Representatives of both Apioceridae and Mydidae have been flying since the diversification of angiosperms. Mydidae are known from the Crato Formation of Brazil (near Nova Olinda (07°06'40''S 039°41'59''W), Ceará state) and putative species assigned initially to Apioceridae (Mostovski 1999) and later to Mydidae (Mostovski 2009) are known from Baissa, eastern Russia (Siberia, E of Lake Baikal), and Bon Tsagaan Nuur, Mongolia (45°27'52''N 099°08'21''E). The Crato Formation is estimated to be of Cretaceous: Aptian–Albian age (approximately 112 Million years ago, see The Crato Fossil Beds of Brazil - Window into the Ancient World by D.M. Martill, G. Bechly, & R.F. Loveridge 2007), Baissa is of Cretaceous: Valanginian–Hauterivian age (approximately 132 Million years ago), and Bon Tsagaan Nuur is of Cretaceous: Barremian–Aptian age (approximately 121 Million years ago) (see Mostovski 2009).
Photograph of the oldest known Mydidae Cretomydas santanensis Willkommen & Grimaldi, 2007 (Holotype, SMNS) from the Crato Formation of Brazil (approximately 112 myo).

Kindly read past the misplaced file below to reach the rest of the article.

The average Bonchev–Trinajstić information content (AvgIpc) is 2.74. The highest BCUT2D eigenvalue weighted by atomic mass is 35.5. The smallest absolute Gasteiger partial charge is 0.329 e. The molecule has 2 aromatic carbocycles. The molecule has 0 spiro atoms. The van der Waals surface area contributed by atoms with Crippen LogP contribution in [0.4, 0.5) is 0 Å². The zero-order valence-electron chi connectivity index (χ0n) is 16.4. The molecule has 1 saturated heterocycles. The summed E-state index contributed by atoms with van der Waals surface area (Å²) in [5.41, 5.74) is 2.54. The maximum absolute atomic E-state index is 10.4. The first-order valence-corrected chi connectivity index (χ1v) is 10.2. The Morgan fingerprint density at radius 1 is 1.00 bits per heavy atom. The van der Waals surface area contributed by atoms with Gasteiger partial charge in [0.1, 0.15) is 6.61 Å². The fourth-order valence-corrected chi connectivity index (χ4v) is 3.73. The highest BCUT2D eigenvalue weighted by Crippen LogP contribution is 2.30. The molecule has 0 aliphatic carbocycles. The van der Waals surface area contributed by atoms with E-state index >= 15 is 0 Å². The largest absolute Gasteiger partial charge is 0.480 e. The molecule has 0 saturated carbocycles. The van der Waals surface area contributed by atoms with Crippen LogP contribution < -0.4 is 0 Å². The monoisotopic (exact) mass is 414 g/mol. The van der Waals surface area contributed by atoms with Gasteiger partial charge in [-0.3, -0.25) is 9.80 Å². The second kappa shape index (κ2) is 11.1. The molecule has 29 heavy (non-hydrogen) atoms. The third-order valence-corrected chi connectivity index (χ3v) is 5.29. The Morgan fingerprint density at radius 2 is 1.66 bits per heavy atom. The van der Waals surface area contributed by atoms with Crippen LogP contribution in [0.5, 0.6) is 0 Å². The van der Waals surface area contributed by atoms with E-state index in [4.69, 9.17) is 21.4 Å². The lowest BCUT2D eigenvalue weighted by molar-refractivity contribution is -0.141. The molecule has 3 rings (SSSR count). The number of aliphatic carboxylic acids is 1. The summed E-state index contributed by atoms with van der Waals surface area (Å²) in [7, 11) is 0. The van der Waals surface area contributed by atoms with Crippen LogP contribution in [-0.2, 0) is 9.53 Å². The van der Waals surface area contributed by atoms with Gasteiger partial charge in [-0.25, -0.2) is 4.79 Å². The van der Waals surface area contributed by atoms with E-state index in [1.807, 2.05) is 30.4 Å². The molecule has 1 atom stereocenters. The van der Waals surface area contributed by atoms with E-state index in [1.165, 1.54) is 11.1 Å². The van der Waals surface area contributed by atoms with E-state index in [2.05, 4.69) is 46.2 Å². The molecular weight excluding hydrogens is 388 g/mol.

The extinct family taxon Protapioceridae from the Yixian Formation of China is probably closely related to Apioceridae and Mydidae. Three species of Protapioceridae are known:
- Protapiocera megista Ren, 1998: 76 (type species of genus).
- Protapiocera ischyra Ren, 1998: 77.
- Protapiocera convergens Zhang, Yang, and Ren, 2007: 29.
The specimens of all three species originate from the Upper Yixian Formation of Beipiao City, Liaonong Province, China (41°47'31''N 120°46'45''E), which is estimated to be of Jurassic: Tithonian age (approximately 145–150 Million years ago).
Photograph of a representative of Protapioceridae, Protapiocera convergens Zhang, Yang, and Ren, 2007 (Holotype), from the Upper Yixian Formation of China (approximately 145–150 myo). Photo © Zhang et al. 2007.
It is important to highlight that for Mydidae the oldest definitive fossil, Cretomydas santanensis, coincides with the extant distribution of species, but that the putative Apioceridae or Mydidae from Baissa and Bon Tsagaan Nuur and the Protapioceridae fossils from China have been discovered in eastern Asia where flower-loving flies definitely do not occur at present and Mydidae have so far not been recorded.